Whereas most waterfront construction uses pilings to establish an artificial ground plane upon which a conventional house is built, these structural members are integral in this project: sixteen exposed, glue-laminated piles stake out the enclosing walls for each of the three bedrooms and extend continuously from the ground through the roof. The spaces between these piles house “utility” functions: closet, desk, laundry, pantry, and shower compartment. In addition to these conventional utilities, three vertical voids are opened between the piles to serve the spaces around them.
Without occupying any of the limited allowed coverage, these open areas add considerable value by improving the house’s interior environmental quality and diminishing its impact on the local environment. The benefit is threefold: each opening draws light though the interior spaces to the carport below, conducts rainwater from the roof deck to the ground via integral downspouts carved into the piles, and ventilates by siphoning air through the middle of the structure.
At the roof, the projecting piles divide the space between a deck directly coinciding with the living areas below and a modular planting system installed above each bedroom to reduce runoff. The projecting piles also serve as supports for photovoltaics that power geothermal pumps, utilizing the abundance of high ground water to heat and cool the house. At the ground level, the space below the house is utilized for parking and storage to minimize the footprint on the site.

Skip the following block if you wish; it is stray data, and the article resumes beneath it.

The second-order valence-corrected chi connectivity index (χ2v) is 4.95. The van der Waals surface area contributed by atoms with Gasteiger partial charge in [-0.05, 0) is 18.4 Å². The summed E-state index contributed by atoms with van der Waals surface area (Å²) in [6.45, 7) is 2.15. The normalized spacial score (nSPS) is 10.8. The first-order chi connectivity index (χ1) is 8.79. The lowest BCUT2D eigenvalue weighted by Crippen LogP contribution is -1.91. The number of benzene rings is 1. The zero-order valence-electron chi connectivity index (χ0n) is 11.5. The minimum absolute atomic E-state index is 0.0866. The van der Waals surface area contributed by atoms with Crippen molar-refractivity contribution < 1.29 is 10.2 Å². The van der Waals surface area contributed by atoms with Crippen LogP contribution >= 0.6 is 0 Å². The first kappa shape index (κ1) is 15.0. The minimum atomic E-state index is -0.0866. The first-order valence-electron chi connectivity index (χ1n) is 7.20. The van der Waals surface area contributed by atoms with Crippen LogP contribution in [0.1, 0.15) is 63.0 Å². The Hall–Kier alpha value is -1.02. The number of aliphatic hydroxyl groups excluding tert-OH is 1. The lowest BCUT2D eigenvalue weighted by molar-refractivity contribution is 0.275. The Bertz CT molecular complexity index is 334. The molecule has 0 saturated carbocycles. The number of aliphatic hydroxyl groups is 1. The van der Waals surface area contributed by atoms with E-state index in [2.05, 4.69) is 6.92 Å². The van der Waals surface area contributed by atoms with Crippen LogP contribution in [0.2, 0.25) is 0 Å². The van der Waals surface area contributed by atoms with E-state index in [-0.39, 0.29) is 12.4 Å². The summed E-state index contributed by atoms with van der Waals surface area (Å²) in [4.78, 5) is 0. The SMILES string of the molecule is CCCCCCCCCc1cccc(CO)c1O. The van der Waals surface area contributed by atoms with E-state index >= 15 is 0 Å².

By allowing voids to permeate through the house, the owners have multiple visual connections to the landscape from below, within, and above, encouraging a sense of place.
Photos: Bates Masi + Architects
This brick addition project is a contemporary extension on a typical Ranelagh redbrick terrace by NOJI Architects, located in Ranelagh, an urban village on the south side of Dublin, Ireland. Although simple and to the point, this small extension showcases some wonderful features that you are sure to love. The lighting turns this simple kitchen extension [pictured above] into a wonderful space. This fabulous home has also received an award in 2014 for its unique design concept, Commended in the RIAI ‘Best House Extension’ category.
The outside lighting on the mature trees and gardens warms the whole environment. And what an beautiful coach house too!
This north facing extension to a protected structure in Dublin 6 is pivotal in connecting the existing house to the garden and the original mews beyond. The design recesses the upper bathroom block into the lower kitchen block to minimize the overall height while the pitched roofs maximize the internal volumes.
The massing of the volumns responds to the scale of the existing house and simultaneously steps downwards towards the garden.
Inside is a combination of cool Scandinavian style furnishings and creatively contrasting ebony-ivory fitted units and worktops.
Photos: Alice Clancy